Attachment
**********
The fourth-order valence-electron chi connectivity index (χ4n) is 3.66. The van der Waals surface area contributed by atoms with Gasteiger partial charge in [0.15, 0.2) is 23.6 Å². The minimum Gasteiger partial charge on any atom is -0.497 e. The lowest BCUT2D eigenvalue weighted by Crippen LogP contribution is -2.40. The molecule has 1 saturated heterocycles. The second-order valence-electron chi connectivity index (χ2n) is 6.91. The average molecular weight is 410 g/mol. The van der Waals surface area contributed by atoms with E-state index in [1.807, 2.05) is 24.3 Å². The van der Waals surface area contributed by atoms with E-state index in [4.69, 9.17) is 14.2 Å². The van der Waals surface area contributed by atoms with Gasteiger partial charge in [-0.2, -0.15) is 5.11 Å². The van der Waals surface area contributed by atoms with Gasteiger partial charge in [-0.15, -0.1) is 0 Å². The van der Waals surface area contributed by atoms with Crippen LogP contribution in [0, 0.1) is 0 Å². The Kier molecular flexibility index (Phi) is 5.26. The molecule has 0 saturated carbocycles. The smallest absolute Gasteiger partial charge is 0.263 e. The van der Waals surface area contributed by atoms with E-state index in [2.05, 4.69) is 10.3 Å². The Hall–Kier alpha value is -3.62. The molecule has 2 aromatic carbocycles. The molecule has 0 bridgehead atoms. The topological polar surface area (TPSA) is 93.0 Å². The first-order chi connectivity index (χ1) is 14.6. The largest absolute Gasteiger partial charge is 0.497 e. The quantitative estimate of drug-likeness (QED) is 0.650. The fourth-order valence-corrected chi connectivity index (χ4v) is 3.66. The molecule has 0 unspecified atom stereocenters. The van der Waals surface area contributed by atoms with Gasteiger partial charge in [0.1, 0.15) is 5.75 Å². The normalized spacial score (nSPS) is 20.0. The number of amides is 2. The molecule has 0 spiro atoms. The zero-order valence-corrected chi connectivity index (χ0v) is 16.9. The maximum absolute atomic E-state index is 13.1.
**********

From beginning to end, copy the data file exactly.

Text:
The fourth-order valence-electron chi connectivity index (χ4n) is 3.66. The van der Waals surface area contributed by atoms with Gasteiger partial charge in [0.15, 0.2) is 23.6 Å². The minimum Gasteiger partial charge on any atom is -0.497 e. The lowest BCUT2D eigenvalue weighted by Crippen LogP contribution is -2.40. The molecule has 1 saturated heterocycles. The second-order valence-electron chi connectivity index (χ2n) is 6.91. The average molecular weight is 410 g/mol. The van der Waals surface area contributed by atoms with E-state index in [1.807, 2.05) is 24.3 Å². The van der Waals surface area contributed by atoms with E-state index in [4.69, 9.17) is 14.2 Å². The van der Waals surface area contributed by atoms with Gasteiger partial charge in [-0.2, -0.15) is 5.11 Å². The van der Waals surface area contributed by atoms with Gasteiger partial charge in [-0.15, -0.1) is 0 Å². The van der Waals surface area contributed by atoms with Crippen LogP contribution in [0, 0.1) is 0 Å². The Kier molecular flexibility index (Phi) is 5.26. The molecule has 0 saturated carbocycles. The smallest absolute Gasteiger partial charge is 0.263 e. The van der Waals surface area contributed by atoms with E-state index in [2.05, 4.69) is 10.3 Å². The Hall–Kier alpha value is -3.62. The molecule has 2 aromatic carbocycles. The molecule has 0 bridgehead atoms. The topological polar surface area (TPSA) is 93.0 Å². The first-order chi connectivity index (χ1) is 14.6. The largest absolute Gasteiger partial charge is 0.497 e. The quantitative estimate of drug-likeness (QED) is 0.650. The fourth-order valence-corrected chi connectivity index (χ4v) is 3.66. The molecule has 0 unspecified atom stereocenters. The van der Waals surface area contributed by atoms with Gasteiger partial charge in [0.1, 0.15) is 5.75 Å². The normalized spacial score (nSPS) is 20.0. The number of amides is 2. The molecule has 0 spiro atoms. The zero-order valence-corrected chi connectivity index (χ0v) is 16.9. The maximum absolute atomic E-state index is 13.1.